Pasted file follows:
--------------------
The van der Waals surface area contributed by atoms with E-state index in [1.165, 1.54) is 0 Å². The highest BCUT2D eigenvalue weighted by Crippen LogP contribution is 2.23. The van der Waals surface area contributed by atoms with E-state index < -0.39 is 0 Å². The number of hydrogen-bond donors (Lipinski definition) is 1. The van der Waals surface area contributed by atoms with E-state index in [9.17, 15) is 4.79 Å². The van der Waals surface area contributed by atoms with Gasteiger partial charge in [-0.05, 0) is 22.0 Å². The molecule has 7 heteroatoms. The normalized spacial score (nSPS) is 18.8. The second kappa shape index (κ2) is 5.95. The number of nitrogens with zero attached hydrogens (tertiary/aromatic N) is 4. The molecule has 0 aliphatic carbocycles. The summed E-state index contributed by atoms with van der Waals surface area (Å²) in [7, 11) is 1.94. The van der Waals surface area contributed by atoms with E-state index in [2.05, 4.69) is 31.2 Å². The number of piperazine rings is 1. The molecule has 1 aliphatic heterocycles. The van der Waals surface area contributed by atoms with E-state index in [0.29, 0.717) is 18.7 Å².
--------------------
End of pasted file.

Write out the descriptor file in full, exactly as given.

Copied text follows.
The van der Waals surface area contributed by atoms with E-state index in [1.165, 1.54) is 0 Å². The highest BCUT2D eigenvalue weighted by Crippen LogP contribution is 2.23. The van der Waals surface area contributed by atoms with E-state index < -0.39 is 0 Å². The number of hydrogen-bond donors (Lipinski definition) is 1. The van der Waals surface area contributed by atoms with E-state index in [9.17, 15) is 4.79 Å². The van der Waals surface area contributed by atoms with Gasteiger partial charge in [-0.05, 0) is 22.0 Å². The molecule has 7 heteroatoms. The normalized spacial score (nSPS) is 18.8. The second kappa shape index (κ2) is 5.95. The number of nitrogens with zero attached hydrogens (tertiary/aromatic N) is 4. The molecule has 0 aliphatic carbocycles. The summed E-state index contributed by atoms with van der Waals surface area (Å²) in [7, 11) is 1.94. The van der Waals surface area contributed by atoms with E-state index in [2.05, 4.69) is 31.2 Å². The number of piperazine rings is 1. The molecule has 1 aliphatic heterocycles. The van der Waals surface area contributed by atoms with E-state index in [0.29, 0.717) is 18.7 Å².